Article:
That’s why household names such as Yale, B&Q and Homebase have joined forces with keycutters Timpson and the charity Victim Support to offer advice on making your home more secure as part of National Home Security Month.
The campaign covers four areas:
- Door and window security
- Protecting valuables
- Outdoor security
- Home security of the future
Here’s our round up of the top tips in each section…
Door and window security
Doors and windows are the most obvious point of entry for burglars. That’s why it pays to…
- Lock your windows
It’s vital to ensure all windows are fitted with at least one lock – check your home insurance policy to ensure you locks match the insurer’s specifications.
And make sure you use the locks. Failing to do so could invalidate your cover, especially if you’ve been given a discount on the premium for installing them.
- Strengthen your door locks
External timber doors should be secured using a mortice lock and/or nightlatch that meets British Standard BS3621.
PVCu or composite doors should have British Standard Kitemark TS007 cylinders in the multipoint locks.
Again, locks should be used to avoid risk of your insurance being invalidated.
- Check who’s at the door
Fit a door chain and spy hole or digital door viewer to external doors and get into the habit of using the viewer to check who is there. Make sure the chain is engaged before opening the door.
To keep thieves at bay you should…
- Fit an alarm
Six in 10 of the burglaries attempted on homes with alarms are unsuccessful, so it’s sensible to have a working burglar alarm.
Alarms put potential burglars off and will also alert your neighbours in the event of a break-in.
Always have your alarm installed professionally. Your insurance company will usually specify that the installer is certified by National Security Inspectorate or SSAIB. If you receive a premium discount for having an alarm but it wasn’t fitted in line with the policy’s requirements or doesn’t meet its specifications, any claim you make could be invalidated.
This is often a requirement of insurance policies where a premium discount has been given.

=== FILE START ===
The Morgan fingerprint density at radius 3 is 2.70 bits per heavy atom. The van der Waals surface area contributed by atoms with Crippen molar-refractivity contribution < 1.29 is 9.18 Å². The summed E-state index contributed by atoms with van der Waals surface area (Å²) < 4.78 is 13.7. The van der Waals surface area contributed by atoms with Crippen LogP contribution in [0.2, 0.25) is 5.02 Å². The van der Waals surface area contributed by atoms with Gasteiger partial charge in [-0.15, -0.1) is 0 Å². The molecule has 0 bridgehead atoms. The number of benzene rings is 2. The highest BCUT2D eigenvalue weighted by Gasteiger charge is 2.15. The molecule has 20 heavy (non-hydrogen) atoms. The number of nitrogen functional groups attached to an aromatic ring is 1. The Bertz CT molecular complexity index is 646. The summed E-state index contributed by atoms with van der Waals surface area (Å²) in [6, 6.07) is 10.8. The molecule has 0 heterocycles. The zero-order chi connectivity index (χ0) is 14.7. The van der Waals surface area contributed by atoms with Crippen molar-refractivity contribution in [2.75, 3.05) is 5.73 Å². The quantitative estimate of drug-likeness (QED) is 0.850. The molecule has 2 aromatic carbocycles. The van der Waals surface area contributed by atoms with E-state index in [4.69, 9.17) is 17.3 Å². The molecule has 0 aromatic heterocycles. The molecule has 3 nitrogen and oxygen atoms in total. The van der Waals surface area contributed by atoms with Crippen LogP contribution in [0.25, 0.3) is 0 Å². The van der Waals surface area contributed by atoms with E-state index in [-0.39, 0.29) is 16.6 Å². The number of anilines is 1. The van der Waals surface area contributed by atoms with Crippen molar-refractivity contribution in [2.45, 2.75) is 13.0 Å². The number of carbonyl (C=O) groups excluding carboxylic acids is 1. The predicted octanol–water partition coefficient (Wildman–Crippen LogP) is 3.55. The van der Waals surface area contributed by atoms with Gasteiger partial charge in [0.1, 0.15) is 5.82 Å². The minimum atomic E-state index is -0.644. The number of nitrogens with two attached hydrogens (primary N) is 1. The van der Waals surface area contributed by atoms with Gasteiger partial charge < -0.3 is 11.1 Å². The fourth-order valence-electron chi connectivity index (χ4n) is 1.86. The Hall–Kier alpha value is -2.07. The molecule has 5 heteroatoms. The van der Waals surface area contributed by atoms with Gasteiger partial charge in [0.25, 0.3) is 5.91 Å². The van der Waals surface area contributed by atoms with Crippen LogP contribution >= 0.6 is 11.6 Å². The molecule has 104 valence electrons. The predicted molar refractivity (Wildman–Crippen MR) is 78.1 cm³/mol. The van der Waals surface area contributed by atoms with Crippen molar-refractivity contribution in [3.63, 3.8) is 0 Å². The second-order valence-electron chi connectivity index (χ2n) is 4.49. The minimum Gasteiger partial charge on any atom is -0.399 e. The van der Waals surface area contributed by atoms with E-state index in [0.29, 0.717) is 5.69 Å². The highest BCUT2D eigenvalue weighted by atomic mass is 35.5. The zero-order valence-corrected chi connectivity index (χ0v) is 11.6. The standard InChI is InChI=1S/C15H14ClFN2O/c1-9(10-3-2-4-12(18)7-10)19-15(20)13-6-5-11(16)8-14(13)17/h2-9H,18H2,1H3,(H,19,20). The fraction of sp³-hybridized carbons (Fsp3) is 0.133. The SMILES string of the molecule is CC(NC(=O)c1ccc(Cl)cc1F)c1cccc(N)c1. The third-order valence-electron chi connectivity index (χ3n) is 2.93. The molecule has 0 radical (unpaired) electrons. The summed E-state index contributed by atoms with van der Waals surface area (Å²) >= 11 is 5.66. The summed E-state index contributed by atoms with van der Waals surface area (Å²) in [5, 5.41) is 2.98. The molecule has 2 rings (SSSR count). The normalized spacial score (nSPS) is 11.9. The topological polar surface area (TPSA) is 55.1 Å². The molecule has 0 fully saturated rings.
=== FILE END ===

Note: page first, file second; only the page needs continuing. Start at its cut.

- Be fraud-aware
Fraudsters step up their activity around Christmas, when shopping trips, social events and internet purchases make it harder to keep track of your cash. Check your current account and credit card statements regularly for any suspicious transactions, and keep your gift receipts safe.
- Get a safe
A home safe that’s bolted securely to the floor or wall is a great place to store small valuables such as jewellery and electronics, as well as important documents like passports.
If you own a lot of jewellery, for example, your insurer might require that you keep it in a safe.
It’s also a good idea to mark your valuables with an indelible ink or ultra-violet security marker and keep a list of the serial numbers of high value items.
If you have something of great financial and/or sentimental value, you could consider paying to store it in a bank vault.
Remember – insurance will only reimburse the financial value of an item that is stolen. It won’t take account of sentimental attachment.
Even if thieves can’t get into your home, they can often find items of value outside. That’s why it’s sensible to…
- Secure outbuildings
It’s easy to forget about securing sheds and garages. But it’s just as easy to fit a weatherproof padlock to deter would-be thieves.
Anchor locks and cables can also be used to protect individual items such as bikes. If you bike is stolen from your garden, your insurance might refuse to pay if it was not locked and secured to a fixed post or other structure.
- Get an alarm for your caravan/motorhome
Caravans and motorhomes are very attractive to thieves – especially as they are often left unattended. So invest in a battery-powered alarm. And display a sticker telling potential thieves one is fitted.
You should also invest in an anchor so that your vehicle is effectively immovable.
Home security of the future
Here are some of the latest gizmos designed to help us defeat burglars and thieves. …
- Digital door viewers
These mean you can see who is at the door without going near the door or alerting the person or people outside to your presence. They are perfect for elderly people and children – and anyone keen to avoid unwanted visitors.
- Digital door locks
These allow you to access and secure your home using a PIN code, which means you no longer have to worry about carrying or losing your keys.
You can also create a temporary code to give other people access to your home when necessary. You might have encountered one if you’ve ever rented holiday accommodation.
- Home security apps
The Yale Crime Watcher app displays burglary statistics within a one-mile radius of your home, over the last month.
There are stacks more tips in Mark’s article on how to harness tech to protect your home.
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